Our St. Louis nursing home neglect attorneys recognize that failing to ensure that every resident receives the proper level of care and treatment to prevent the development of a new pressure ulcer or allow an existing pressure ulcer to heal could place their health and well-being in Immediate Jeopardy. The deficient practice by the nursing staff at Royal Oak Nursing and Rehabilitation Center might be considered negligence or mistreatment because their actions failed to follow established procedures and protocols enforced by state and federal nursing home regulations.

CARRIE ELLIGSON GIETNER HOME
5000 South Broadway
Saint Louis, Missouri 63111
(314) 752-0000

A “For-Profit” 130-certified bed Medicaid/Medicare-participating facility

Overall Rating – 2 out of 5 possible stars

2 stars rating

Primary Concerns –

Failure to Hire Only Individuals That Have No Legal History of Abuse, Neglect or Mistreatment of Residents

In a summary statement of deficiencies dated 10/08/2015, a notation was made during an annual licensure and certification survey by a state investigator concerning the facility’s failure to “check the Employee Disqualification List (EDL, a list maintained by the state, of staff that are banned from working with the residents of skilled nursing facilities due to abuse or neglect) quarterly.” The deficient practice by the administration and staff at Carrie Elligson Gietner Home resulted in one staff person being allowed to work at the facility, providing direct resident care, who had been placed on the EDL for abuse/neglect.” The failure of the facility had the potential of affecting all 85 residents.

The deficient practice was noted by state investigator after review of a Certified Nursing Assistant’s personnel record revealing an Employee Disqualification List check on 04/06/2015 followed by a hire date noted as 04/13/2015 and a termination date of 08/21/2015 that included and “employee final written warning. Employee failed to call or show up for a shift on 08/20/2015.” The state investigator noted that there were “no quarterly EDL checks completed.”

The Employee Disqualification List revealed that the Certified Nursing Assistant was placed on the list effective 06/17/2015 “and would remain on the list for 18 months until 12/17/2016.”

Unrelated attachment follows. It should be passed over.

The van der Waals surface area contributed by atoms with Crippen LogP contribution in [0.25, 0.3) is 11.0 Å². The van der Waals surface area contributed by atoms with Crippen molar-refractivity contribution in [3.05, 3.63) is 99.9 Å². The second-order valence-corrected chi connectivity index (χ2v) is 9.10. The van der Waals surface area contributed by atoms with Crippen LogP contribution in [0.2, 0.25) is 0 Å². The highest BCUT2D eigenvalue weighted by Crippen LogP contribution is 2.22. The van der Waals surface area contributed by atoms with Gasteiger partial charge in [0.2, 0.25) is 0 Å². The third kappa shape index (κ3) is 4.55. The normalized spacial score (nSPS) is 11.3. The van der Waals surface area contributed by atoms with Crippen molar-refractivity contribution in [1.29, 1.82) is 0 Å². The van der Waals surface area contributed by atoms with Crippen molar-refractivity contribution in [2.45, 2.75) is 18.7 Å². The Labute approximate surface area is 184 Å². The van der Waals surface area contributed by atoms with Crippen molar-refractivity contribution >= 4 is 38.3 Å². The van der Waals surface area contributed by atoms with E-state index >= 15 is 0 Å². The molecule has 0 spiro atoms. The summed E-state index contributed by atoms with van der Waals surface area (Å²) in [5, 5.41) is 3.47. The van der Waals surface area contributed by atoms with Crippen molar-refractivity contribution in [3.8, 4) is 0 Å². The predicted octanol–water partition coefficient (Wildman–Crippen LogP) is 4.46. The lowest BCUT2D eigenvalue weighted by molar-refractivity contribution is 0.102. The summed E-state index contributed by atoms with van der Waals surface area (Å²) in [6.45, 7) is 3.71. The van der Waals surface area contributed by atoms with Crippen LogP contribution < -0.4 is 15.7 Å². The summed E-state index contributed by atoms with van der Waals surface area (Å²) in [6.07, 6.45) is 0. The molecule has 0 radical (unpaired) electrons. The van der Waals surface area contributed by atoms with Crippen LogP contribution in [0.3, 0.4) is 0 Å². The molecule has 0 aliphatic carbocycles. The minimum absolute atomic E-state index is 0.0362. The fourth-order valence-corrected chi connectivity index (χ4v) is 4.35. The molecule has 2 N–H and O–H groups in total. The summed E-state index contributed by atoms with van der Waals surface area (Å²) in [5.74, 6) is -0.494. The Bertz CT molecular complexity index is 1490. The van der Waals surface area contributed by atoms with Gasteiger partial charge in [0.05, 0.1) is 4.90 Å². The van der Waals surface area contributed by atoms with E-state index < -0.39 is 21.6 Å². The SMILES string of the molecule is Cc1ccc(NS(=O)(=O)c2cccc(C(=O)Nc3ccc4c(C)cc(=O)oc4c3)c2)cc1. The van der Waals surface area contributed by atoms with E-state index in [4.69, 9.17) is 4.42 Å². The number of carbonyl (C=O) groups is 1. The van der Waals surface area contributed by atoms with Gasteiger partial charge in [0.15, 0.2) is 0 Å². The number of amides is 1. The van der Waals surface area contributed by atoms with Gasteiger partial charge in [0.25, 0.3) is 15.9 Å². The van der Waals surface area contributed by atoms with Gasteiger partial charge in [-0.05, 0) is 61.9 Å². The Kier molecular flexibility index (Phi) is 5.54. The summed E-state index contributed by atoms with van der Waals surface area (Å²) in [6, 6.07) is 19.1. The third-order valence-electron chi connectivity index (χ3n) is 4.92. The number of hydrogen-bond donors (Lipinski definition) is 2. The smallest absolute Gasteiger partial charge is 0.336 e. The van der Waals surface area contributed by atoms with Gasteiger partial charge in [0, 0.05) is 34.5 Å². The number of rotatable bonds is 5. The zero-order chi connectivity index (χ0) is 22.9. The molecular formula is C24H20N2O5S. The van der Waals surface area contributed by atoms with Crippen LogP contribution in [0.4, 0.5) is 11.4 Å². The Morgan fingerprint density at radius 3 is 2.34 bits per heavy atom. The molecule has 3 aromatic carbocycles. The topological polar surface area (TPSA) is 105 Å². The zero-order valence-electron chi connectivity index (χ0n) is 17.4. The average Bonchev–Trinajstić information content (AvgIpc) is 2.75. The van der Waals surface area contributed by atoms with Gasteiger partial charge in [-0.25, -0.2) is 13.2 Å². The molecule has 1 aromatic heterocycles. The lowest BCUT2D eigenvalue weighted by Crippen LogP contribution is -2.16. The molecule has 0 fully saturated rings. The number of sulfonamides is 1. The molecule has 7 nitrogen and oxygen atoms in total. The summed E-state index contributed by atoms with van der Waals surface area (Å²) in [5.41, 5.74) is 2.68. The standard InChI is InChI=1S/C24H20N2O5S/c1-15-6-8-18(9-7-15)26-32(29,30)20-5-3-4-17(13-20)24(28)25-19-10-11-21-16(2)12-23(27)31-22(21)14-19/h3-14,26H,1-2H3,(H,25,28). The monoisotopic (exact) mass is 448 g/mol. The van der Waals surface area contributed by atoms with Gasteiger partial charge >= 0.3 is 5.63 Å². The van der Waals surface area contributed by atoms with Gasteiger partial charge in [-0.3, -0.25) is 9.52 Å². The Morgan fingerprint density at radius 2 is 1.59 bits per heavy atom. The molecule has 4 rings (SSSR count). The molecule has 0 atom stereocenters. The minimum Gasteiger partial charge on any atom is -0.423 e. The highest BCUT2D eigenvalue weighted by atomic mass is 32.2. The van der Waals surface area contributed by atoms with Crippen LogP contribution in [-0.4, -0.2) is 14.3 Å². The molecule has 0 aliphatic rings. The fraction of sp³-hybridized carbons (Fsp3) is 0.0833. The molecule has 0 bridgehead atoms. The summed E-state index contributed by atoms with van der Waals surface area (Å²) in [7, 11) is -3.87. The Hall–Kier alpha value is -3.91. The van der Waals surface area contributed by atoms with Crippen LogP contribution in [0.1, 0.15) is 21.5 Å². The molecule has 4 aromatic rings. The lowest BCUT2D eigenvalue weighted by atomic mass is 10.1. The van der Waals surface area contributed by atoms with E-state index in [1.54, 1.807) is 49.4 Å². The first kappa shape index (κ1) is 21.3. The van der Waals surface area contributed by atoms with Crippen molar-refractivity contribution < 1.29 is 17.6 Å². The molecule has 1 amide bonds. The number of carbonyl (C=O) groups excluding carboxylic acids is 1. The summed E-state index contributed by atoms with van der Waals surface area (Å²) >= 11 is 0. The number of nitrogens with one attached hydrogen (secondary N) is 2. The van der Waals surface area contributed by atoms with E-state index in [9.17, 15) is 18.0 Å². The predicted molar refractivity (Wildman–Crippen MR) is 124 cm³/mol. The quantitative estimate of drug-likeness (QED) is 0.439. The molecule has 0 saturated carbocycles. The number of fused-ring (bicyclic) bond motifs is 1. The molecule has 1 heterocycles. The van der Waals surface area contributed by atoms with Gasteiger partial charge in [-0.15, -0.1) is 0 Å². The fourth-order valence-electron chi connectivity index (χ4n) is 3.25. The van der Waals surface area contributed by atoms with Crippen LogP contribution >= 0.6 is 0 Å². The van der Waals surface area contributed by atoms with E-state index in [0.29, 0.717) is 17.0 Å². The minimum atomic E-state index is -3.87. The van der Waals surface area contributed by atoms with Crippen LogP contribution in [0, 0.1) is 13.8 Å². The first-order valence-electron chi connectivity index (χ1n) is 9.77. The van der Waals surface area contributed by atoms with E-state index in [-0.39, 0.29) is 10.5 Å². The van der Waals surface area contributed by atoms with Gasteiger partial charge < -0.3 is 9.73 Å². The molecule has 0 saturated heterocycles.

The state investigator conducted an 8:42 AM 10/06/2015 interview with the facility’s Administrator who said that “she and the front office staff are responsible for checking the EDL list on employees […and] the EDL list should be checked on hire and quarterly […and] the facility routinely checks the EDL for all staff quarterly, based on the facility schedule and not staff hire date.” The Administrator also said that the Certified Nursing Assistant “was on the list of employees to be checked on 07/10/2015.

During the interview, the Administrator said that “they do not have a written policy that says to check the EDL on hire or quarterly but they know they should have.” The Administrator noted that the Office Assistant “never checked the EDL for [that Certified Nursing Assistant] in July […and that they] missed it and it should have been checked.”

In an interview with the Office Assistant at 8:52 AM 10/06/2015, it was revealed that the Assistant “is responsible for checking the EDL list quarterly […and that the Certified Nursing Assistant was on the list] to be checked on 07/10/2015 and should have been checked then.”

Our St. Louis Missouri nursing home abuse lawyers recognize that hiring individuals that have a legal history of abuse, neglect and mistreatment of residents places the health and well-being of all residents at the facility in Immediate Jeopardy. The deficient practice by the front office and Administrator at Carrie Elligson Gietner Home could be considered abuse or mistreatment because their actions fail to follow the facility’s August 2016 policy title: Abuse Prevention Program Policy that reads in part:

“Our residents have the right to be free from abuse, neglect, misappropriation of resident property, corporal punishment and involuntary seclusion.”

“Comprehensive Policies and Procedures Have Been Developed to aid our Facility Preventing Abuse, Neglect or Mistreatment.”

ALEXIAN BROTHERS LANSDOWNE VILLAGE
4624 Lansdowne Avenue
Saint Louis, Missouri 63116
(314) 351-6888

A “Not for Profit” 145-certified bed Medicaid/Medicare-participating facility

Overall Rating – 2 out of 5 possible stars

2 stars rating

Primary Concerns –

Failure to Ensure That Every Resident Receives the Proper Care to Prevent the Development of a New Bedsore or Allow an Existing Bedsore to Heal

In a summary statement of deficiencies dated 07/21/2015, a notation was made by a state investigator during an annual licensure and certification survey concerning the facility’s failure to “identify report to open areas on a resident, resulting in the delay of treatment for one [resident].”

The deficient practice was noted by the state investigator who reviewed the resident’s medical records that showed a 10/17/2015 order that the resident “may be up in a chair. If in bed, turn every two hours.” In addition, there are other physician’s orders including the 02/17/2014 order that instructed the staff to turn the resident “every two hours around the clock.” In addition, there was an updated order revealing that staff should have the resident “up for meals and activities only, two hours maximum per event.”